Does Technology Ruin Relationships?

Does Technology Ruin Relationships?

Every morning when the sun peeks through my
blinds… I wake up and hold my phone an inch away from my face to check Twitter, Facebook,
Instagram and Tumblr. Being “in the loop” of these social worlds
keeps us powerfully attached to our devices. A recent poll found that American adults would
rather live without a car, coffee or sex than live without a smartphone. So how does our relationship with technology
affect our relationship with other people? Last year a study found that excessive Facebook
use is damaging towards relationships, where higher use is correlated with a higher frequency
of feelings of jealousy and Facebook-related conflict. Our use of technology and devices is on the
rise and it does change the way couples of all ages communicate, show affection and share
special moments. Is it for better or worse? Or is it better and worse? This is Emily from Blink Pop Shift. Once our bodies are satisfied, once we have
the whole food, water, sleep and safety thing figured out our next big need is love. We
need to feel like we belong to a family, a friend group, a partnership. But is our technological
skin bringing us together or distracting us from real connection? its not clean or easy
but the real answer is that it’s a bit of both. And it means different things to different
people. How you use your smartphone depends on your attachment style in relationships.
One study found that a greater use of social network apps was positively associated with
intimacy and support for people with higher attachment anxiety. So it’s seems like there’s a feedback loop.
People with more attachment anxiety in relationships alleviate this by using their phone to seek
more contact and intimacy from their partner… which leads to more of an attachment to their
partner and maybe even to their phones itself. But personalization also contributes to our
attachment. Our handhelds become repositories of our contacts, messages and photos, of our
memories. They contain the record, a proof of love we can go back to and reread. Because
we use them tell our stories handhelds become icons of identity: emblems of social life
rather than merely an inert tool for enabling it. And so often it’s these handhelds and technology
that’s seen as the victim. Mobile phone addiction ruining relationships, 9 Ways Technology Can
Ruin Your Relationship, “Technology overload” can ruin relationships: expert, How Texting
Can Ruin Relationships. Sure, higher Facebook use leads to more feelings
of jealousy in relationships and Facebook-related conflict. But feelings aside, surely excessive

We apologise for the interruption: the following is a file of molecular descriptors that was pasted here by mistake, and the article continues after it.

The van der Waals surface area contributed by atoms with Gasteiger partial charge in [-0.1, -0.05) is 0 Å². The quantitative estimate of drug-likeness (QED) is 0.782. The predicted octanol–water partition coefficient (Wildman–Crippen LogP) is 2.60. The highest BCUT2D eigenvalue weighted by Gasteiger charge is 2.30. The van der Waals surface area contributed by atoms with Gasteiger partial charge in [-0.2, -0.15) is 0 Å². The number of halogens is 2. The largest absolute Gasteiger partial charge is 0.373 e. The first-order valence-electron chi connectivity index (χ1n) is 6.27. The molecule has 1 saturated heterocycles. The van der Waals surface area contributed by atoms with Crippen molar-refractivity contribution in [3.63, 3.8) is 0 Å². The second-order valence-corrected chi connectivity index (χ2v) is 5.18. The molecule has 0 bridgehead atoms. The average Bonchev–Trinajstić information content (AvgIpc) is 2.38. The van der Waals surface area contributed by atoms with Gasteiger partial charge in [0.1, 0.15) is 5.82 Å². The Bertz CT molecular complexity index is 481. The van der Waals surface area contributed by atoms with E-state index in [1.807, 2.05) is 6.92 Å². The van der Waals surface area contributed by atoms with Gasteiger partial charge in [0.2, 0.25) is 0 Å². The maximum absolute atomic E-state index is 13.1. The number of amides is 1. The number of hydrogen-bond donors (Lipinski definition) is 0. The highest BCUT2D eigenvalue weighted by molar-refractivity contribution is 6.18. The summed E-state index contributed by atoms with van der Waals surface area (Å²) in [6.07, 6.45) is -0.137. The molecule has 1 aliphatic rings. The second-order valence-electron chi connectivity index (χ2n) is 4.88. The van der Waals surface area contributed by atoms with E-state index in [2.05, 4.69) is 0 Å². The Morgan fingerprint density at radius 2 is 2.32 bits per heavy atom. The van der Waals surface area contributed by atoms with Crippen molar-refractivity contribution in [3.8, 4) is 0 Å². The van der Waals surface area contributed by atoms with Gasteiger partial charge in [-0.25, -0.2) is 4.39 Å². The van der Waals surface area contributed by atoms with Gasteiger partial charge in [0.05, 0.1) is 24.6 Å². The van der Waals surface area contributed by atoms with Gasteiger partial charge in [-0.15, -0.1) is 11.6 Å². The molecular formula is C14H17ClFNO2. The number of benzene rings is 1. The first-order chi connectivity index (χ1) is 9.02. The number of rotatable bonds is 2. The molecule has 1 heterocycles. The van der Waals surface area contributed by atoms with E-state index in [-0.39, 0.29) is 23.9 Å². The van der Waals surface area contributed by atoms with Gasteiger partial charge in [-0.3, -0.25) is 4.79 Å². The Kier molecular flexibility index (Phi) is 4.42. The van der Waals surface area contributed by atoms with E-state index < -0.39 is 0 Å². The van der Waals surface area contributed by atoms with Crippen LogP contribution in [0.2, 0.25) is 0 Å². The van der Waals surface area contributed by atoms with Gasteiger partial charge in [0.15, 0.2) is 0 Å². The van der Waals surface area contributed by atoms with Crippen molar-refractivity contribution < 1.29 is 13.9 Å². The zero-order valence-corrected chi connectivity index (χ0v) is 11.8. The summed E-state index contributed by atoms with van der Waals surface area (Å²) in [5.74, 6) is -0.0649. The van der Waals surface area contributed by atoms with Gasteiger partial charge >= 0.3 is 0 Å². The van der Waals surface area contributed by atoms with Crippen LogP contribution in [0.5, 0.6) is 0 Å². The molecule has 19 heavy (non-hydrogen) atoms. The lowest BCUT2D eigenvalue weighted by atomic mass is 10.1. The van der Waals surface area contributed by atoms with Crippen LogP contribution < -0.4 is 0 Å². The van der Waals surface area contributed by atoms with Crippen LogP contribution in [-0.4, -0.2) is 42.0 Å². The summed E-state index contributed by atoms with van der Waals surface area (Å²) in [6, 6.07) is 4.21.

bacon consumption would lead to more bacon-related conflict and excessive Game of Thrones consumption
would lead to more Game of Thrones related conflict. In a recent study, only 10 percent of married
or committed Internet users say the Internet’s had a “major impact” on their relationship.
17 percent said it had a minor impact, and 74 percent said it had “no real impact at
all” or that the impact was positive. The internet and social media and your smartphone
and apps do change how we communicate, but they don’t ruin relationships. They’re tools
that enable your behaviours, whether you’re bad or good. It’s not technology, it’s you. We are not so much addicted to our devices
as we are to each other and the quantization of those interactions. And we have invented
ways around the previous boundaries of social accessibility: time and geography. Jump over to Blink Pop Shift, where Emily
takes a look back at the social tech of old and asks if things are really all that different. Let us know what you think about technology
and relationships in the comments. And if you haven’t already, subscribe to BrainCraft
for a new episode every other week.


  1. Well, most people I've dated recently I've met through the interwebs. I guess when it comes to me, technology has had a positive impact on my romantic relationships. Then there is the family relationship. Since I live in a different state from the parent folks, skype is the main way we keep in touch, more so than prior to video chat being around. I can see where it could be deleterious, but it's all a matter of how you use the tech.

  2. I wouldn't have my husband at all without technology, from the game we met in, to the time we spent together online, to me buying my plane tickets, to speaking to him daily even whilst he is at work and making sure he gets there safe every day. Our relationship is stronger and only possible because of technology.

  3. Great Video Vanessa! "It's not the technology that's the problem… it's you!" 🙂 hehe. I like it.

  4. I love this video and I do like that it's me and not my phone. I also love the fact that you brought in Emily. Both you and family always make me think and it's good to see that you' working together.